We then mention that Access controls are security features that control access to systems and resources in the network. The goal of access control is to protect information from being lost, stolen, deleted, or modified either intentionally or accidently by those who are not authorized to access it. Next, we discuss three types of access controls, that is, network access, system access, and data access. Three layers of access control: administrative controls, technical controls, and physical controls are discussed in detail. Under administrative controls we discuss access control policies; personnel-related jobs, responsibilities and authorities; segregation of duties; supporting policies and procedures; and control over information access to trade restricted persons. Technical (Logical) controls include passwords, smartcards, encryption, network access, and system access. Physical controls include network segregation, perimeter security, security guards, badge systems and biometric access controls. Then

we explore various access control strategies, including discretionary access control, mandatory access control, role-based access control, and attribute-based access control. Then we discuss how effective implementation of access controls is ensured through access control lists; AAA Framework including RADIUS and TACAS+; LDAP and Active Directory; and IDAM.

In Chapter 5, “Information Systems Management,” we discuss that in order to ensure information security, we need to act proactively. When proactiveness does not stop the breaches we need to react effectively and efficiently to them and when breaches cannot be avoided we need to recover the businesses as fast as possible to provide continued services to the customers or even to offer continued services during the breaches even if at a reduced level.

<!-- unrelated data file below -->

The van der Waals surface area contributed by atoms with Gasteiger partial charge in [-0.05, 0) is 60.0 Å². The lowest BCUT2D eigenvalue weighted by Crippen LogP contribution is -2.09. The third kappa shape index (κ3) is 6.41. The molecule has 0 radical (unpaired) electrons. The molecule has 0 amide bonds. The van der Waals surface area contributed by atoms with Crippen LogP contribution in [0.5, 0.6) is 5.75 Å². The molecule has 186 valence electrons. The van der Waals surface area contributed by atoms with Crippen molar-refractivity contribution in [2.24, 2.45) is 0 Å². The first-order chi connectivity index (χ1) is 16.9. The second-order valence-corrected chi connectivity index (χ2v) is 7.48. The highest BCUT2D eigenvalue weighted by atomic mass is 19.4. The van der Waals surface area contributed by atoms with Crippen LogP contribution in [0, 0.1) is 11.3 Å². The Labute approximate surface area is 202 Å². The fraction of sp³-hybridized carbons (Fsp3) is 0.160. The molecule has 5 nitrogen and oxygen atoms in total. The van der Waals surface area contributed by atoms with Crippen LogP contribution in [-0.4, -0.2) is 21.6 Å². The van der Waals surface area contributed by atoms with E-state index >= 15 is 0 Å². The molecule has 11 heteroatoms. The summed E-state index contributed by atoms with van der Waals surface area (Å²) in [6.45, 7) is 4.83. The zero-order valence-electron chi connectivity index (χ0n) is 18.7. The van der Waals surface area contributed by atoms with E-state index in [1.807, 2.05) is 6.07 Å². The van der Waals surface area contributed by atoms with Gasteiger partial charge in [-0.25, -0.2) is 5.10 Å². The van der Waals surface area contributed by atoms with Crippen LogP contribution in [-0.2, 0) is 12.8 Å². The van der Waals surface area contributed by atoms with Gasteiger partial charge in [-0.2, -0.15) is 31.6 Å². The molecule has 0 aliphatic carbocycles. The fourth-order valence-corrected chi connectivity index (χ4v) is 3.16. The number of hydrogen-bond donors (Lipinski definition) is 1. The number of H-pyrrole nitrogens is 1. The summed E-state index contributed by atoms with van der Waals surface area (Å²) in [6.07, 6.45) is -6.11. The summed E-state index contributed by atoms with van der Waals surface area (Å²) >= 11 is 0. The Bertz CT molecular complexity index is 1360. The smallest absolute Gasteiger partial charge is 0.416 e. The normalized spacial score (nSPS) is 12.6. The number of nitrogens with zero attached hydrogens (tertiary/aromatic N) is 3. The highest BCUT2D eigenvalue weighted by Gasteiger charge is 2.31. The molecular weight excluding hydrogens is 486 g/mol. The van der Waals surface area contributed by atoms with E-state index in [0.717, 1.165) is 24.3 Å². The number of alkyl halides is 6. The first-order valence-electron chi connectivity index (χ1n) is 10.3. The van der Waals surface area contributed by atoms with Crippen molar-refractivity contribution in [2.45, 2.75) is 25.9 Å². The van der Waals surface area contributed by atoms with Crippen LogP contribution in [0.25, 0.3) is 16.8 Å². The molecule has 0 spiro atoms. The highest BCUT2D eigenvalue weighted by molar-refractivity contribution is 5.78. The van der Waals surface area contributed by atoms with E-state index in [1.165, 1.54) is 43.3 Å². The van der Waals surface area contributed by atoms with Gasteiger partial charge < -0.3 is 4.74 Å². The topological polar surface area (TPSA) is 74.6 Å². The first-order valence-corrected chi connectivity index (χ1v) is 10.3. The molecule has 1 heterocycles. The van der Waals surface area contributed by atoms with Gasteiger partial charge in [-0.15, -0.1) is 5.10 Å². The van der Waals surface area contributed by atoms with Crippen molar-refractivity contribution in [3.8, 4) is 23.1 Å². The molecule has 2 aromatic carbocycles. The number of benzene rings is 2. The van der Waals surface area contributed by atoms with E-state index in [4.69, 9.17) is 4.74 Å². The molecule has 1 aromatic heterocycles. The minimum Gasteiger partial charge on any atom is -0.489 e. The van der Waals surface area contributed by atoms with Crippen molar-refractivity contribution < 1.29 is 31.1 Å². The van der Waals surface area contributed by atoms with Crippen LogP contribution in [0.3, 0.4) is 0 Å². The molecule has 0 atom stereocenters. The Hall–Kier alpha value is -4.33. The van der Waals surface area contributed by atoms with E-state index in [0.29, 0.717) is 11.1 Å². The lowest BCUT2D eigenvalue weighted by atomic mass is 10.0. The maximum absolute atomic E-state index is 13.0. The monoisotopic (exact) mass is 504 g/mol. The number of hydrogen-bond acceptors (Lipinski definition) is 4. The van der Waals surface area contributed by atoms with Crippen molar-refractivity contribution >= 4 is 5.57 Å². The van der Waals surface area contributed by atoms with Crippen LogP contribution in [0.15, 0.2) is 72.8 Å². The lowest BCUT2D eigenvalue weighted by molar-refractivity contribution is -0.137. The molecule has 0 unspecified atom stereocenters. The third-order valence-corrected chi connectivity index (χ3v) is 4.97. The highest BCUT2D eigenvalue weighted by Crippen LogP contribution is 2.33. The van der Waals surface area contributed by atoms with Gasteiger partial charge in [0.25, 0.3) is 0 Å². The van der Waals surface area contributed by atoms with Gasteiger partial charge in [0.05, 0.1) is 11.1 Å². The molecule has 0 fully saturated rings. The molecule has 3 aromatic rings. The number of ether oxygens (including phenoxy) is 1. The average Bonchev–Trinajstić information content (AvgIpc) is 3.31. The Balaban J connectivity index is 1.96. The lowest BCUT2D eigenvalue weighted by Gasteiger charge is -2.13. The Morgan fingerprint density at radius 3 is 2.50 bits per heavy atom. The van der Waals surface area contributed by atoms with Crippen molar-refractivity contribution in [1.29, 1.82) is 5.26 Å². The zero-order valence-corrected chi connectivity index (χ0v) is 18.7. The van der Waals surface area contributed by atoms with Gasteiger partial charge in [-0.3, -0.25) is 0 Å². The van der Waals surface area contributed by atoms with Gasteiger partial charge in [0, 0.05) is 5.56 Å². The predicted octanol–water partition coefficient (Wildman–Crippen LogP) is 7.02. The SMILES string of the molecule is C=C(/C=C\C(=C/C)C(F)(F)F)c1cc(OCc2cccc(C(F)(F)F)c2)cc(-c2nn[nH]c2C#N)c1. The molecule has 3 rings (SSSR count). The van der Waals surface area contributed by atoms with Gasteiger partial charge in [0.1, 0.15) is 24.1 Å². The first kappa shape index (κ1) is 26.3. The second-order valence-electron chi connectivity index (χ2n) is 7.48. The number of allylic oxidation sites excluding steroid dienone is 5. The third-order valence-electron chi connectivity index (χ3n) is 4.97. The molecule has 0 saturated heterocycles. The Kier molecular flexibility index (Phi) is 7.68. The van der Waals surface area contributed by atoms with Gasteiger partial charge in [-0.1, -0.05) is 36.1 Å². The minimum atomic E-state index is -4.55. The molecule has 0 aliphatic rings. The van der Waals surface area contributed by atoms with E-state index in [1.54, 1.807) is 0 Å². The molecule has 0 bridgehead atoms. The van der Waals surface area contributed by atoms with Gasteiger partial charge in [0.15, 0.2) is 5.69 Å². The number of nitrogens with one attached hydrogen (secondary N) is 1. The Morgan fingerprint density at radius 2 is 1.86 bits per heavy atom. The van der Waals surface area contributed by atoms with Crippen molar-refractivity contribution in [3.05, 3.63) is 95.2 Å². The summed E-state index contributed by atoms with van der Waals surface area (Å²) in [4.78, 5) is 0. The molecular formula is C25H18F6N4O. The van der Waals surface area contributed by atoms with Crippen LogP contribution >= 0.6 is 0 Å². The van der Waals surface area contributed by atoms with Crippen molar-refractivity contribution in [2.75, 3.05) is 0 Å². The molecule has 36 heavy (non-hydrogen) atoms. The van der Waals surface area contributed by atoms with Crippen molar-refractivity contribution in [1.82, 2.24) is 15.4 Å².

Risk Management when applied with the right intention, with the deployment of the right methodology, with the involvement of the right people, with the application of right thinking, and with the execution of the actions effectively, can provide a reasonably good proactive approach to ensure that there is a high chance of avoiding information security breaches or incidents. In spite of being proactive we cannot be assured that security breaches cannot happen as this evolving world provides many opportunities and ways to breach the system. Incident response provides such a reactive response to ensure that the breaches are handled, contained, and recovered from effectively. In spite of effective risk management and incident response systems in place you cannot rest assured of continuity of business or

speedy recovery when the organization is affected by severe security breaches or disasters. Hence, there is a great need for an effective disaster recovery and business continuity system to be put in place which is again a proactive as well as reactive system to ensure that the business can still continue in spite of disasters or severe security incidents and that there is a high probability of a speedy recovery. We define in lay terms the important terminologies like risk, incident, disaster, disaster recovery, and business continuity.

We then explain how to carry out effective risk management. We then describe how incident response mechanisms are effectively implemented by the organization. We further explore the disaster recovery and business continuity plans, their essential contents, and how they need to be validated, tested, and maintained.